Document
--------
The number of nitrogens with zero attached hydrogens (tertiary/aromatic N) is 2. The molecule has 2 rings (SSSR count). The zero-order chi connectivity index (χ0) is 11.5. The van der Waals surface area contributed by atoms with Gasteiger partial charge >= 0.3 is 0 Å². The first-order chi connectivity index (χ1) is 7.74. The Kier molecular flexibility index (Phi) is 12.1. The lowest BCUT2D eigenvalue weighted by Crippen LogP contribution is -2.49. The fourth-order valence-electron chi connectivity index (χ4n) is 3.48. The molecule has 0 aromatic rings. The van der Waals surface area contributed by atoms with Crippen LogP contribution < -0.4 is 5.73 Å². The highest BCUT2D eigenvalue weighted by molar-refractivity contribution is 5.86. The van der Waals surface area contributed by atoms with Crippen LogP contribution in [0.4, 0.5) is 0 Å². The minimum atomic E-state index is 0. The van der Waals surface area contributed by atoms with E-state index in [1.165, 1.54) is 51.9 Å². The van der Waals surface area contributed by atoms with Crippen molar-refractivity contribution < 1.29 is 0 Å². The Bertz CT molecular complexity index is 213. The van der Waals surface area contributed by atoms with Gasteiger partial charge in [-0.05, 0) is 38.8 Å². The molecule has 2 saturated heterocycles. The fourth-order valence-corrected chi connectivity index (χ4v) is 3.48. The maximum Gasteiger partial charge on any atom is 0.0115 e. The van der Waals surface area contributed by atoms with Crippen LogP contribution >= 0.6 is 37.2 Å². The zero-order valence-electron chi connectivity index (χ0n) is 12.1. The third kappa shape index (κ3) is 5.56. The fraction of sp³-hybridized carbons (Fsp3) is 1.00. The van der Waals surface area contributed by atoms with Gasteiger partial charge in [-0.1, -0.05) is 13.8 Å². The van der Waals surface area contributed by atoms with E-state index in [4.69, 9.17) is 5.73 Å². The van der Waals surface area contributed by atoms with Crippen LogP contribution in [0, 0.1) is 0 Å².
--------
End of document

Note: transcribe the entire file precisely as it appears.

The number of nitrogens with zero attached hydrogens (tertiary/aromatic N) is 2. The molecule has 2 rings (SSSR count). The zero-order chi connectivity index (χ0) is 11.5. The van der Waals surface area contributed by atoms with Gasteiger partial charge >= 0.3 is 0 Å². The first-order chi connectivity index (χ1) is 7.74. The Kier molecular flexibility index (Phi) is 12.1. The lowest BCUT2D eigenvalue weighted by Crippen LogP contribution is -2.49. The fourth-order valence-electron chi connectivity index (χ4n) is 3.48. The molecule has 0 aromatic rings. The van der Waals surface area contributed by atoms with Crippen LogP contribution < -0.4 is 5.73 Å². The highest BCUT2D eigenvalue weighted by molar-refractivity contribution is 5.86. The van der Waals surface area contributed by atoms with Crippen LogP contribution in [0.4, 0.5) is 0 Å². The minimum atomic E-state index is 0. The van der Waals surface area contributed by atoms with E-state index in [1.165, 1.54) is 51.9 Å². The van der Waals surface area contributed by atoms with Crippen molar-refractivity contribution < 1.29 is 0 Å². The Bertz CT molecular complexity index is 213. The van der Waals surface area contributed by atoms with Gasteiger partial charge in [-0.05, 0) is 38.8 Å². The molecule has 2 saturated heterocycles. The fourth-order valence-corrected chi connectivity index (χ4v) is 3.48. The maximum Gasteiger partial charge on any atom is 0.0115 e. The van der Waals surface area contributed by atoms with Crippen LogP contribution >= 0.6 is 37.2 Å². The zero-order valence-electron chi connectivity index (χ0n) is 12.1. The third kappa shape index (κ3) is 5.56. The fraction of sp³-hybridized carbons (Fsp3) is 1.00. The van der Waals surface area contributed by atoms with Gasteiger partial charge in [-0.1, -0.05) is 13.8 Å². The van der Waals surface area contributed by atoms with E-state index in [4.69, 9.17) is 5.73 Å². The van der Waals surface area contributed by atoms with Crippen LogP contribution in [0, 0.1) is 0 Å².